Arguably, the #MeToo movement took far too long to begin. Initiated in the fall of 2017 and inspired by the fallout of the allegations of sexual abuse made against Hollywood film producer, Harvey Weinstein, the hashtag #MeToo was born out of a rebellion against male-dominated workplaces which, far too often, involve unwanted flirtation, touching and overt sexual harassment.

The #MeToo movement has emboldened women from all walks of life to speak out against their oppressors.

Today, women are encouraged to no longer accept roles in which they feel reticent to protect themselves against unwelcomed advances. However, for far too long, women in workplaces of all kinds have had to endure unfair treatment. Between receiving less pay for equal work and often being regarded as sex objects, women deserved #MeToo a long time ago.

As an employer in 2019, one of your top priorities is to ensure a safe sanctuary from abuse at your business. Unquestionably, all of your employees – whether they are male or female – deserve to know that, under no circumstances, should they feel the fear of encountering sexual harassment. While it may be impossible to guarantee prevention, your position must be clear. Sexual harassment of any kind is completely unacceptable at your place of business.

What is considered sexual harassment?

As described by the Alberta Human Rights Act, “sexual harassment is any unwelcome sexual behaviour that adversely affects, or threatens to affect, directly or indirectly, a person’s job security, working conditions or prospects for promotion or earnings; or prevents a person from getting a job, living accommodations or any kind of public service.”

The Alberta Human Rights Commission goes on to describe sexual harassment as any attempt by any one person to exert power over another person. Generally speaking, an incident of sexual harassment entails unwanted, coercive behaviour. It can be emotionally abusive or physically threatening. As an employer, it is imperative you have a sexual harassment policy.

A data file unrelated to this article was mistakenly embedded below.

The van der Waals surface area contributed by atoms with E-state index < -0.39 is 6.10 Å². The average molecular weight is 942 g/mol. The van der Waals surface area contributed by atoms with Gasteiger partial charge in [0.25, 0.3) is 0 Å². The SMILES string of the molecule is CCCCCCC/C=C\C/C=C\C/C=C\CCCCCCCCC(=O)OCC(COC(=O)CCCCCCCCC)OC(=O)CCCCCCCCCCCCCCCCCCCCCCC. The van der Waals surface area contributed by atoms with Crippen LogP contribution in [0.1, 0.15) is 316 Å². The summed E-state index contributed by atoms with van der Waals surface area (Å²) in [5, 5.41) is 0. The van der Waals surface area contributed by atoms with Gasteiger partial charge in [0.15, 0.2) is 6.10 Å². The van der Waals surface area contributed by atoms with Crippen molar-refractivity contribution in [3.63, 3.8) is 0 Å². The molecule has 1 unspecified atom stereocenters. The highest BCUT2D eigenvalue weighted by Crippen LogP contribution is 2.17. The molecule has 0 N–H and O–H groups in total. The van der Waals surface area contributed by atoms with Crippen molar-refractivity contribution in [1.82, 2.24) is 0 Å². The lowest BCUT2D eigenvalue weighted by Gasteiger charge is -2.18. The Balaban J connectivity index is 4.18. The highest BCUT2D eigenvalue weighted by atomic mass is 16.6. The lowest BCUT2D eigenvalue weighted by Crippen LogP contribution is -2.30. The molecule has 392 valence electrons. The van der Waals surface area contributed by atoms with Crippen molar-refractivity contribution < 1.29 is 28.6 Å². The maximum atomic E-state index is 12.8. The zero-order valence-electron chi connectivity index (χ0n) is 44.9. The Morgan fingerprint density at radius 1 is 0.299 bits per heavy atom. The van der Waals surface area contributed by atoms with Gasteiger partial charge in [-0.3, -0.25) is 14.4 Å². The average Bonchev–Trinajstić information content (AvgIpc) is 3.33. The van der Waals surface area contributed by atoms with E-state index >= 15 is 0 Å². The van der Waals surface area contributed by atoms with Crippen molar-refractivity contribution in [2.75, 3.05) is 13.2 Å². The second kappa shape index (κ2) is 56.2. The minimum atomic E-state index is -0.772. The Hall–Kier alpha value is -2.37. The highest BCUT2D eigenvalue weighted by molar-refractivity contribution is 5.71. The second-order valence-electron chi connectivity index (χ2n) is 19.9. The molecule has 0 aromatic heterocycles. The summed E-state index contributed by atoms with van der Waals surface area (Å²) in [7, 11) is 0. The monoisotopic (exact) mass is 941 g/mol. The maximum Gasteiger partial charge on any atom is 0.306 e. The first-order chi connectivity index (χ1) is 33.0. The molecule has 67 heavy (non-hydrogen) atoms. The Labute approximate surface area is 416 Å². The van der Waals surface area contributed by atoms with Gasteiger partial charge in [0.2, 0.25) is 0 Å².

What should your sexual harassment policy entail?

It’s important for your policy to clearly outline what is considered sexual harassment and stipulate any repercussions for engaging in such behaviour. There are various ways sexual harassment can take place. As the Alberta Human Rights Commission details, it includes suggestive remarks, sexual jokes, compromising invitations, verbal abuse, visual display of suggestive sexual images, leering, whistling, patting, rubbing or unwanted physical contact.

“In Alberta, employers are responsible for maintaining a work environment free from sexual harassment for all employees, customers and clients,” informs the Commission, “An employer who neglects to follow up on a complaint of sexual harassment may be liable under the Alberta Human Rights Act for failing to take prompt and appropriate action.”

What are your responsibilities as an employer?

By having a clear sexual harassment policy in place, which includes how to properly respond if an employee brings forward a complaint. By taking prompt and appropriate action, you will both protect the integrity of your company and, more importantly, secure the safety of all of your employees.

The Alberta Human Rights Commission can help you to compose your company’s sexual harassment policy. “Commission staff can help employers develop sexual harassment policies that are designed to identify discouraged or prohibited conduct by employees and outline the process for responding to concerns and complaints from staff,” they reveal on their website.

For further details about sexual harassment, download this information sheet and reach out to us at Hire Value Inc.; we love to help!